For the Court it is true that the shape of the cited bicycle is necessary to achieve a particular technical effect, namely, the ability of that bicycle to fold into three positions, one of these enabling it to stay balanced on the ground. However, the national court must ascertain whether, notwithstanding this circumstance, the bicycle constitutes an original work resulting from an intellectual creation.

In this respect, the judgment warns that this is not the case where the realisation of a subject matter has been dictated by technical considerations, rules or other constraints which have left no room for creative freedom or room so limited that the idea and its expression become indissociable. Where the shape of the product is solely dictated by its technical function, that product cannot be covered by copyright protection.

In order to verify this, the national court must determine whether, through that choice of the shape of the product, its author has expressed his creative ability in an original manner by making free and creative choices and has designed the product in such a way that it reflects his personality.

At this point, the Court adds that the existence of other possible shapes which allow the same technical result to be achieved is not decisive in assessing the factors which influenced the choice made by the creator. Likewise, the intention of the alleged infringer is irrelevant in such an assessment.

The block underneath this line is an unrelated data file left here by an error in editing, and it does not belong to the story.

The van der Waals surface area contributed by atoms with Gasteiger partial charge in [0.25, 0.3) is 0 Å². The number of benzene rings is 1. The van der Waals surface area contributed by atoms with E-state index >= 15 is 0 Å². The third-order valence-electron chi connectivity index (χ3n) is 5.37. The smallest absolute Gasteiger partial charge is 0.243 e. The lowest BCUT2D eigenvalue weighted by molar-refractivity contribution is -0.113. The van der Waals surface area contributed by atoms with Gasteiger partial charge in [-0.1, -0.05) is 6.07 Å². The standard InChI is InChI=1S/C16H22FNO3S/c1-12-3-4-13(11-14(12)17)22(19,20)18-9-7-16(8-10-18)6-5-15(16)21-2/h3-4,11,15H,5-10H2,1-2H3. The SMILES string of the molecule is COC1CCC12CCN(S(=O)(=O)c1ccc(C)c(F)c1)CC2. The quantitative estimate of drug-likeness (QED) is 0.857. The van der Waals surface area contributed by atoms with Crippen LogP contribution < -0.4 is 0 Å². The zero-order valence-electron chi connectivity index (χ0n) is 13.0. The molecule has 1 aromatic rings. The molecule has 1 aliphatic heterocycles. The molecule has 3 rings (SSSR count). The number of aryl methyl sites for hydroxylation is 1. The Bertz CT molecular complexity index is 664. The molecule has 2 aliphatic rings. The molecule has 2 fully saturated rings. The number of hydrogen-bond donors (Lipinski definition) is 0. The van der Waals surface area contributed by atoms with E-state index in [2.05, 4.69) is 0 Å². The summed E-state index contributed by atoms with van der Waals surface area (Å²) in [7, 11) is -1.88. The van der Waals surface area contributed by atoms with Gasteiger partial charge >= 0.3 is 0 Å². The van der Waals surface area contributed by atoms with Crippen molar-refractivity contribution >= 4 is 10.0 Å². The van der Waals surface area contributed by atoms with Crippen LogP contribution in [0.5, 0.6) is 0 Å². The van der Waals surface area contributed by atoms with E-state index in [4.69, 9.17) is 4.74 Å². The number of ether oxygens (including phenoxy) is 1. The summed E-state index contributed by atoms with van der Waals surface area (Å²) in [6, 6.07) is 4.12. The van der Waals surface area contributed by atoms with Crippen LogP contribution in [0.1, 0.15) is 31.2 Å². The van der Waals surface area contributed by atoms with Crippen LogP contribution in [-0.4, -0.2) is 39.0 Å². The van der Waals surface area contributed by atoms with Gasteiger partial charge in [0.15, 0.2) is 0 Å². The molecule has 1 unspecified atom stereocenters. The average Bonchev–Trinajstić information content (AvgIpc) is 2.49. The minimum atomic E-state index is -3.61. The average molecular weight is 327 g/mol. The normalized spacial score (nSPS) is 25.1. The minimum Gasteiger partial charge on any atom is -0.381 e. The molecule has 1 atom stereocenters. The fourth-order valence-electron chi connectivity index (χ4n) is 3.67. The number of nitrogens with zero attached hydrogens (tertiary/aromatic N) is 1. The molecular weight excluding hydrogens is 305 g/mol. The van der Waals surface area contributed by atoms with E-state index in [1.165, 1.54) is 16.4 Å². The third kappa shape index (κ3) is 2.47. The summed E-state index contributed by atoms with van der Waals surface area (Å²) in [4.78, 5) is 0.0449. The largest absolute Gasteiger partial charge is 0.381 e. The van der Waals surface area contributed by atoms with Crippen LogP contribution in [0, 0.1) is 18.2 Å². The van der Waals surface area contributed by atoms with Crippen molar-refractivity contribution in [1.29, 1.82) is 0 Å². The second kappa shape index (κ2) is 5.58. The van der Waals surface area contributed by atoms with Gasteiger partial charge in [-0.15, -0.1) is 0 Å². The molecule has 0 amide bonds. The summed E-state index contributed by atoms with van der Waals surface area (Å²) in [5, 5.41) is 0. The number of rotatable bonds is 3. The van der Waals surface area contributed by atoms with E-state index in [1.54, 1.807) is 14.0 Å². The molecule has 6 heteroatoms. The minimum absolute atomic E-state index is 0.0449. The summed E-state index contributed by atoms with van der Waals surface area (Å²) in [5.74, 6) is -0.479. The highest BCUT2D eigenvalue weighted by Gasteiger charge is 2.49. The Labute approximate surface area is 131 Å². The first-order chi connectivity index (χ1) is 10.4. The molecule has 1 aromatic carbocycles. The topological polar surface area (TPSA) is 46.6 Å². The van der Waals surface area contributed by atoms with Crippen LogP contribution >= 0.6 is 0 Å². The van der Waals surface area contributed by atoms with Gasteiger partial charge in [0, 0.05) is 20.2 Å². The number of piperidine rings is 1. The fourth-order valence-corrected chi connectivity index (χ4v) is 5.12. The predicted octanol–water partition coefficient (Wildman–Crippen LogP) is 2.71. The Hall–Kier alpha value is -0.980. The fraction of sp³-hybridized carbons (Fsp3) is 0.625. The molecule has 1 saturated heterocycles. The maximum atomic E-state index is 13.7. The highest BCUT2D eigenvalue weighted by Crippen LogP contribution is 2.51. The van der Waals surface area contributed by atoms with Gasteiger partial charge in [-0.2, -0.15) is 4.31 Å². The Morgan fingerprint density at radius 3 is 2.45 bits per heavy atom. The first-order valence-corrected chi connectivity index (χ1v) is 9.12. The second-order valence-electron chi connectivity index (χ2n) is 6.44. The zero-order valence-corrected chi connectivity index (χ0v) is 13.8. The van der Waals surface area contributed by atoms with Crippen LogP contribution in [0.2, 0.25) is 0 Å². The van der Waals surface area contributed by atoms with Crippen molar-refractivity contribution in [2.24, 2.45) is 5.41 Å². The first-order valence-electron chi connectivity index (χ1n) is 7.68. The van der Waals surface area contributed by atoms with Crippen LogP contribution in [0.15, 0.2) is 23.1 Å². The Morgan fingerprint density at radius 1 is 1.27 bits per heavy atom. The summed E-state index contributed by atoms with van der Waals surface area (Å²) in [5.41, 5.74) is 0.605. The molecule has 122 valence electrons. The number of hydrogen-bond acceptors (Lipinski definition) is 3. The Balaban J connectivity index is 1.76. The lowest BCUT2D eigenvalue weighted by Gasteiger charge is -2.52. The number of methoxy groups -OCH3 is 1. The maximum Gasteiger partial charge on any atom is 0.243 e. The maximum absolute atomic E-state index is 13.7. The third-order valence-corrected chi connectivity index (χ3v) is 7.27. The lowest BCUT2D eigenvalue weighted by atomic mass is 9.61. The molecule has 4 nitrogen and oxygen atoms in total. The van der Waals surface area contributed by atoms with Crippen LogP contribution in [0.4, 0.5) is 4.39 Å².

As regards the existence of an earlier, now expired, patent in the case in the main proceedings and the effectiveness of the shape in achieving the same technical result, these factors should be taken into account only in so far as they make it possible to reveal what was taken into consideration in choosing the shape of the product concerned.

The Court reaches the conclusion that Articles 2 to 5 of Directive 2001/29 must be interpreted as meaning that the copyright protection provided for therein applies to a product whose shape is, at least in part, necessary to obtain a technical result, where that product is an original work resulting from an intellectual creation, in that, through that shape, its author expresses his creative ability in an original manner by making free and creative choices in such a way that the shape reflects his personality, this being for the national court to verify, bearing in mind all the relevant aspects of the dispute in the main proceedings.

In summary, it seems clear that the limits setting the boundaries between intellectual work and other industrial property rights (patents, designs, trademarks) remain unclear to a certain extent and that, in practice, national courts continue to have a wide scope of discretion in spite of, or thanks to, the criteria, so precise yet so ambiguous, laid down by the CJEU.

 

Author: Antonio Castán

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The complaint brought by Globomedia against Alex Pina, creator and scriptwriter of “Money Heist”, is dismissed